Seeking Time to Get Tenure
A German law awaiting the president's signature is upsetting academics and prompting protests at a major German university. The law, which was approved by parliament in December, would impose strict limits on the time taken by academics to complete their doctoral studies and win tenure at a university. However, if it passes, thousands of untenured faculty could face difficulties in getting their contracts renewed.
Currently, aspiring German academics face some time limits on tenure-seeking and temporary research contracts, but a switch to a different university or institution resets that clock to zero. The revised law makes the clock cumulative, giving academics a total of 12 years to attain a Ph.D. and permanent university employment; the limit is 15 years for those in the medical sciences. The German government wants to prevent universities from keeping researchers on an endless string of short-term contracts, which it claims to be socially irresponsible. Researchers who have not been able to find permanent posts within the qualification period would have to try to extend their contracts under general employment law or leave.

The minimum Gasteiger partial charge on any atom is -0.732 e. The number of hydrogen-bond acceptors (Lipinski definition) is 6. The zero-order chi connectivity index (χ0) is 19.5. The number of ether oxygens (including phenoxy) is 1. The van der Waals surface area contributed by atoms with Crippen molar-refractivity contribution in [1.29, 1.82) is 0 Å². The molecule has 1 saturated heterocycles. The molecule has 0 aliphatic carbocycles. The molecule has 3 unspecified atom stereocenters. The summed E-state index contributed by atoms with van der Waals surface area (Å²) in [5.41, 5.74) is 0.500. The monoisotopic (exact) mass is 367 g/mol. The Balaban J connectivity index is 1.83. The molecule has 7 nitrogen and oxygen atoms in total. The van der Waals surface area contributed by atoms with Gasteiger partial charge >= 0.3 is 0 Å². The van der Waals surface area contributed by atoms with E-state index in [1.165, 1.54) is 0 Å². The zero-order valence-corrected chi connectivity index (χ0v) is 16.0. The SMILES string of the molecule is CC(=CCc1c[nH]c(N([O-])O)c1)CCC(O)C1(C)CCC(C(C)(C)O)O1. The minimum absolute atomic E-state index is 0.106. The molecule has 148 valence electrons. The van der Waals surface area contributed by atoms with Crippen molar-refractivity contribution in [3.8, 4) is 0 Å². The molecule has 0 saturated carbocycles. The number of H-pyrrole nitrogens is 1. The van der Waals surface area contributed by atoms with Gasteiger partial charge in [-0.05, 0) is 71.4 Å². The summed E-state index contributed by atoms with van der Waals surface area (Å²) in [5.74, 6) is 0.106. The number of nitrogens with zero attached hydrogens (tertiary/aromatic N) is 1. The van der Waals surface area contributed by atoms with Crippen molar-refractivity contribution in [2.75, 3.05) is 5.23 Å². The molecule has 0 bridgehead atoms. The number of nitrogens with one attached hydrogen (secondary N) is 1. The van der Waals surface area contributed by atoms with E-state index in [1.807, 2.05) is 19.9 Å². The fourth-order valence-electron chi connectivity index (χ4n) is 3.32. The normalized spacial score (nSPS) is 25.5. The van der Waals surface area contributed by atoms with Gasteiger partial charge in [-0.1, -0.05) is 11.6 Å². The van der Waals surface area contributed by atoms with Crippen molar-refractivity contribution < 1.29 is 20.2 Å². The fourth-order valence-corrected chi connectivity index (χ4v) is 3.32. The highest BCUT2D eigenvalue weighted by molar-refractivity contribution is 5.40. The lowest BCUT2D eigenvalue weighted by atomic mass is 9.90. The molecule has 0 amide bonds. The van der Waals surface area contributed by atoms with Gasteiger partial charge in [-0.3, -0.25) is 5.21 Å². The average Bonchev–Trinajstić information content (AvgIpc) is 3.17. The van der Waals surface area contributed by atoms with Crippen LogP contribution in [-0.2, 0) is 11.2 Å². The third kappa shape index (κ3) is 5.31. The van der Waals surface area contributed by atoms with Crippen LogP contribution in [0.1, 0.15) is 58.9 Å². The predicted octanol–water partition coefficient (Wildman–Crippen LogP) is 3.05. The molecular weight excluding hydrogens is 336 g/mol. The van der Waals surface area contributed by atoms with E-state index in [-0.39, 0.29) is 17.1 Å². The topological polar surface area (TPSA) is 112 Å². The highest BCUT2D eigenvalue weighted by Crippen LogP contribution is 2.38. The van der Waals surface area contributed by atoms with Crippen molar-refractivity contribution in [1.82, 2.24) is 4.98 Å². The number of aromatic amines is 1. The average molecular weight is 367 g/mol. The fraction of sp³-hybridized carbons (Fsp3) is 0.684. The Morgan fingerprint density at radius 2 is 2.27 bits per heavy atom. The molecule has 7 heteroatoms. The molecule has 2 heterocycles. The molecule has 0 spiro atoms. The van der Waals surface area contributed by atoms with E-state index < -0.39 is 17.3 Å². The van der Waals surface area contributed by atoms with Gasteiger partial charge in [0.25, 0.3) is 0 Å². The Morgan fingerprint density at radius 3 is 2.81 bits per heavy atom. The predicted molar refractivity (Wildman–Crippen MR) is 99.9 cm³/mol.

Untenured academics say the law is unrealistic because many academics in Germany don't secure a permanent position within 12 or 15 years. They also expect that if the law comes into force unmodified, universities will not extend many of the temporary research contracts when they run out. So on 27 January, faculty members at the University of Bielefeld stopped teaching their classes and launched a week of protests.
The administration of Bielefeld University, where a very high proportion of academics would be affected by the new law, has called for a transition mechanism that will ease the pressure on those researchers. Nevertheless, Dieter Timmermann, head of Bielefeld's governing board, supports the law because it is expected to simplify the administration of the universities and create clearer distinction between the qualification term of young researchers and those carrying out research on temporary contracts.